CARDI Collaborates With FAO To Offer Sweet Potato Flour To Grenada 

PR –  The Caribbean Research and Development Institute (CARDI), has collaborated with the Food and Agriculture Organisation (FAO), in offering a solar energy drying project, geared at producing flour out of root crops.

At a cost of U.S. $69,000, this initiative, which will be ran as a pilot project, ties in with Grenada’s thrust in dealing with the effects of climate change on crop production. 

The idea behind this project is to use solar energy in the processing of foods, with the hope that it can be adapted on a wide scale, thus reducing the impacts of climate change. The solar dryers can be used for all root crops but will specifically focus on Sweet Potato Flour for this project. 

“The idea, initially, was to promote Cassava Flour, but then we decided to promote Sweet Potato Flour as the major one,” said CADI Representative to Grenada, Reginald Andall. “Sweet Potato Flour is not really anything that is practiced in Grenada, as such. We have some degree of Cassava Flour but, nevertheless, the principle of solar drying in root crops for making of flour and food preservation is the whole idea.” 

Andall said due to the challenges COVID-19 presented for food security in the country, there has been an increased interest for sweet potato planting materials. This, he said, dispels any concerns that there may not be enough sweet potatoes to support the initiative. “What we have seen here at CARDI is a massive, massive increase by farmers and home gardeners in sweet potato production and this increase took place as a result of COVID-19. People has taken it into their own hands to try to increase their local food production and this is the first year in many, many years that we have seen such a great demand upon us for sweet potato planting material,” he remarked.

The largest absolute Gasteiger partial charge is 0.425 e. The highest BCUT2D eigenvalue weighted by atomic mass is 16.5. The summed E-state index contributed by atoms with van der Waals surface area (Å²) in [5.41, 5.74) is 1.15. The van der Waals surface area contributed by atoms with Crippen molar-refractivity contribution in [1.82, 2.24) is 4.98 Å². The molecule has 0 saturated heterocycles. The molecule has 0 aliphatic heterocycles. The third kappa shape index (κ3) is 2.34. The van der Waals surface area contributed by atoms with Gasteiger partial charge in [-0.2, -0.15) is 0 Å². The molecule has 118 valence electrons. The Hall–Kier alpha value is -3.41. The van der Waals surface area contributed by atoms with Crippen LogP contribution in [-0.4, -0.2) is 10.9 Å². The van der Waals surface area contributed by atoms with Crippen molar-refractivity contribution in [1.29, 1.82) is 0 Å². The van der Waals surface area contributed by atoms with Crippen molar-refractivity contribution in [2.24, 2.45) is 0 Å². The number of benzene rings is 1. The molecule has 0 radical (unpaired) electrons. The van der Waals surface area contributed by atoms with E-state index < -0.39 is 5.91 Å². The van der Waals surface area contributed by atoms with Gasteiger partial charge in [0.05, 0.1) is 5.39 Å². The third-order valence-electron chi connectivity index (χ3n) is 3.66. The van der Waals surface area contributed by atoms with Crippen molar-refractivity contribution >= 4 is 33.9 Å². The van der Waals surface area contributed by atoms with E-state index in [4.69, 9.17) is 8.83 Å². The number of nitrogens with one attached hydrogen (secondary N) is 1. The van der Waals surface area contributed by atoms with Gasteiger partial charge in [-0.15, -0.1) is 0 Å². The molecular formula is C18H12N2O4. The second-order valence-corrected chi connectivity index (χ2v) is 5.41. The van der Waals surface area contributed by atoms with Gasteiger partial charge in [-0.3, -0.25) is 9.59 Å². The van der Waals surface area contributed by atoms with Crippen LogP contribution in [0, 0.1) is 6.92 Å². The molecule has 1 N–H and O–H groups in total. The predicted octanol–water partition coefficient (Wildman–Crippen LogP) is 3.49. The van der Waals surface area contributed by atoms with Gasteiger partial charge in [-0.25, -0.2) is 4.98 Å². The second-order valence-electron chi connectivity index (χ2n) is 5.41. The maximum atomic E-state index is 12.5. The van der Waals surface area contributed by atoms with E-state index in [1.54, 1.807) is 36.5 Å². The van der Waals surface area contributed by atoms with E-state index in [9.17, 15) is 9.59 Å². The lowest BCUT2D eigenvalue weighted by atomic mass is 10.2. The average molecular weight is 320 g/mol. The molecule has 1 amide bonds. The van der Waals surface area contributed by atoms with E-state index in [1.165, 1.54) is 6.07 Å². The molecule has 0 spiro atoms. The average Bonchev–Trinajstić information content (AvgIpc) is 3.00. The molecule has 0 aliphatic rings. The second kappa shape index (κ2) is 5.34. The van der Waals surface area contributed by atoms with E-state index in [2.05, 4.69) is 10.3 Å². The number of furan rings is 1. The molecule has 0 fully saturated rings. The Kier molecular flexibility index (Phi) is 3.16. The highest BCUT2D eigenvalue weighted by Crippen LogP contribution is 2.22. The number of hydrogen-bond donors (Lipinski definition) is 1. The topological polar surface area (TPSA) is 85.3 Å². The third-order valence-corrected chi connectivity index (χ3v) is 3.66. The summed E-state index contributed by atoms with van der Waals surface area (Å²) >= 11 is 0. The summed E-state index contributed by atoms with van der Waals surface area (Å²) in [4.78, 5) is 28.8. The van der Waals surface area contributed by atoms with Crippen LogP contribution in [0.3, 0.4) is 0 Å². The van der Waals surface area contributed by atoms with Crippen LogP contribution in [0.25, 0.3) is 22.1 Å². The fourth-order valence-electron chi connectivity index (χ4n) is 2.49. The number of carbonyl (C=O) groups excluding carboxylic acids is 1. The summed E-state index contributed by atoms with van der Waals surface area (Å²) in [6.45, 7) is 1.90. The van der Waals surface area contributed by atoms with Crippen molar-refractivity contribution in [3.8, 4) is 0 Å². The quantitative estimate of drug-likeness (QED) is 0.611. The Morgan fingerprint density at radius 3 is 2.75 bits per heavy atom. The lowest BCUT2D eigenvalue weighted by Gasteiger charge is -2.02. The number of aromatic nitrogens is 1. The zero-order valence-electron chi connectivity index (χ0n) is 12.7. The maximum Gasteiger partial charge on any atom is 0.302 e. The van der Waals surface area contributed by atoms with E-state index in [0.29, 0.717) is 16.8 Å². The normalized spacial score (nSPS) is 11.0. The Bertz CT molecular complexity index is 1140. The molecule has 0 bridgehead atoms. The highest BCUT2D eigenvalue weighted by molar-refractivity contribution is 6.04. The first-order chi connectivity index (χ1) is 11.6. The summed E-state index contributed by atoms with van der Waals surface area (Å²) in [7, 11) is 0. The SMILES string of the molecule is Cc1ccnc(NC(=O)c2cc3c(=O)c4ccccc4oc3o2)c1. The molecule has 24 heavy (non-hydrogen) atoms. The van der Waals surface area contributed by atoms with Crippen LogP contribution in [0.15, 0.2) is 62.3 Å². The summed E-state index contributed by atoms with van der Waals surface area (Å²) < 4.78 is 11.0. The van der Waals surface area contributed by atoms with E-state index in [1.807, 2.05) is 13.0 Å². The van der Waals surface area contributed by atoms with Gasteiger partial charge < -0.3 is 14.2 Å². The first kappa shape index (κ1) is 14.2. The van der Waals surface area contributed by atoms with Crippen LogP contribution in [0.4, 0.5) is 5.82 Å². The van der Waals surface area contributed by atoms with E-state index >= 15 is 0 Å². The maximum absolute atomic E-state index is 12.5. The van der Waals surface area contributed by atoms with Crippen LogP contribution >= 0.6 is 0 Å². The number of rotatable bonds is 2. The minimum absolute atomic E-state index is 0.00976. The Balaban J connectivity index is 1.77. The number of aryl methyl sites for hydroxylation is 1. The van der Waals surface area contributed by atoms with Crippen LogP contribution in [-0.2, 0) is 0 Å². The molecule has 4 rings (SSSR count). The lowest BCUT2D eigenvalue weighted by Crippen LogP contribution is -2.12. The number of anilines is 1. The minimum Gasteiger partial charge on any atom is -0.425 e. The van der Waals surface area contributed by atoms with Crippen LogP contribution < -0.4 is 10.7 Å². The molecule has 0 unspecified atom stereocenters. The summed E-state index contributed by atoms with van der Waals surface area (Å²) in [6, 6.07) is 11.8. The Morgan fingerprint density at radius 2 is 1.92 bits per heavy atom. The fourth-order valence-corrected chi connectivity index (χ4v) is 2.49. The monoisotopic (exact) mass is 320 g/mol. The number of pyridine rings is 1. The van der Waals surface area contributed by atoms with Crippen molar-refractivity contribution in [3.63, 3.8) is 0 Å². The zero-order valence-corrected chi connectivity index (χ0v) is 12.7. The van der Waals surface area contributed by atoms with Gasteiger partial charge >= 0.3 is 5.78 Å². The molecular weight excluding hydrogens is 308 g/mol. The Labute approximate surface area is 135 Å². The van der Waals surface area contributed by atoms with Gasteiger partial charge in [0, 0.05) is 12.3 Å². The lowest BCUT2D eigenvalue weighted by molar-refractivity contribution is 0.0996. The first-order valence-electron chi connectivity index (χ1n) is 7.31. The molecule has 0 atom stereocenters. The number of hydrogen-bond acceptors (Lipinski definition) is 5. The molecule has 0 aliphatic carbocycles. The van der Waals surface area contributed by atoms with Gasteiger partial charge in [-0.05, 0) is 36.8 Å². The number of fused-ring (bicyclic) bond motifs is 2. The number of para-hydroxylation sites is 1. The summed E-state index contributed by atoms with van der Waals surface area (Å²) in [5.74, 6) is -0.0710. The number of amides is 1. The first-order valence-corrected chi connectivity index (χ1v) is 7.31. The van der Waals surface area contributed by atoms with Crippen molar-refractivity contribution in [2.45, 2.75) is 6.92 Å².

The initiative was launched, virtually, two weeks ago and what follows next is the setting up of systems to get the project off the ground. The plan is two have two solar dryers housed with two root crop farming groups on the island. 

“That farmers’ group will have to be decided upon by the Ministry of Agriculture in collaboration with ourselves and then we have to build the solar dryers,” he said. 

Work will begin in October and will run until December, where he said, “We hope to have those things on the ground, so that we can implement and thus have that on-the-ground demonstration to farmers and processers of food and the public.” 

“For it to be very effective, we have to do a lot of promotion work, because the use of Cassava Flour; the use of Sweet Potato Flour is really at its infancy in Grenada. So, drying of root crops for use in food preservation, that has to be promoted in a much greater degree, but the spin-off in the use of the solar dryers in the seamoss and fish drying culture, I think we are going to have a better impact there.”